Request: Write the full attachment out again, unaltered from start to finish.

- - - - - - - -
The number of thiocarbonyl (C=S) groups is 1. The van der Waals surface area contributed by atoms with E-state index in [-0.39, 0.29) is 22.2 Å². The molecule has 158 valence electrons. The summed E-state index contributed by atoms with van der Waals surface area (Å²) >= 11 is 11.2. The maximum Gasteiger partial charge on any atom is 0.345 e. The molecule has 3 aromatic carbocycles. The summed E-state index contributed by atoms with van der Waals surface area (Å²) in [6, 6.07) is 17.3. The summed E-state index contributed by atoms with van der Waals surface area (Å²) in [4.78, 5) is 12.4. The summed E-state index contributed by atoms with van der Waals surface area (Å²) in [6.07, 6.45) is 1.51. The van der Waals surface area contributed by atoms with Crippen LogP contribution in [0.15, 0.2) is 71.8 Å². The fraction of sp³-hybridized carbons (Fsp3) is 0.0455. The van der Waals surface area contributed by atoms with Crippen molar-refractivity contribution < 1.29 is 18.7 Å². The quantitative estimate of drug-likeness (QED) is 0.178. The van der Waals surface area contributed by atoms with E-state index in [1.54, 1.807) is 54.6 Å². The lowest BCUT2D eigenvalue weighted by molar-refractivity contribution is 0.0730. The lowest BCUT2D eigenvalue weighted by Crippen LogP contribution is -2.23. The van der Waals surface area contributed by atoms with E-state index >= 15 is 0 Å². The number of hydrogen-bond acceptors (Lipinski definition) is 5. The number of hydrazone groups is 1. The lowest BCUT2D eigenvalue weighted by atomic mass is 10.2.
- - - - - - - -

The number of thiocarbonyl (C=S) groups is 1. The van der Waals surface area contributed by atoms with E-state index in [-0.39, 0.29) is 22.2 Å². The molecule has 158 valence electrons. The summed E-state index contributed by atoms with van der Waals surface area (Å²) >= 11 is 11.2. The maximum Gasteiger partial charge on any atom is 0.345 e. The molecule has 3 aromatic carbocycles. The summed E-state index contributed by atoms with van der Waals surface area (Å²) in [6, 6.07) is 17.3. The summed E-state index contributed by atoms with van der Waals surface area (Å²) in [4.78, 5) is 12.4. The summed E-state index contributed by atoms with van der Waals surface area (Å²) in [6.07, 6.45) is 1.51. The van der Waals surface area contributed by atoms with Crippen LogP contribution in [0.15, 0.2) is 71.8 Å². The fraction of sp³-hybridized carbons (Fsp3) is 0.0455. The van der Waals surface area contributed by atoms with Crippen molar-refractivity contribution < 1.29 is 18.7 Å². The quantitative estimate of drug-likeness (QED) is 0.178. The van der Waals surface area contributed by atoms with E-state index in [1.54, 1.807) is 54.6 Å². The lowest BCUT2D eigenvalue weighted by molar-refractivity contribution is 0.0730. The lowest BCUT2D eigenvalue weighted by Crippen LogP contribution is -2.23. The van der Waals surface area contributed by atoms with E-state index >= 15 is 0 Å². The number of hydrogen-bond acceptors (Lipinski definition) is 5. The number of hydrazone groups is 1. The lowest BCUT2D eigenvalue weighted by atomic mass is 10.2.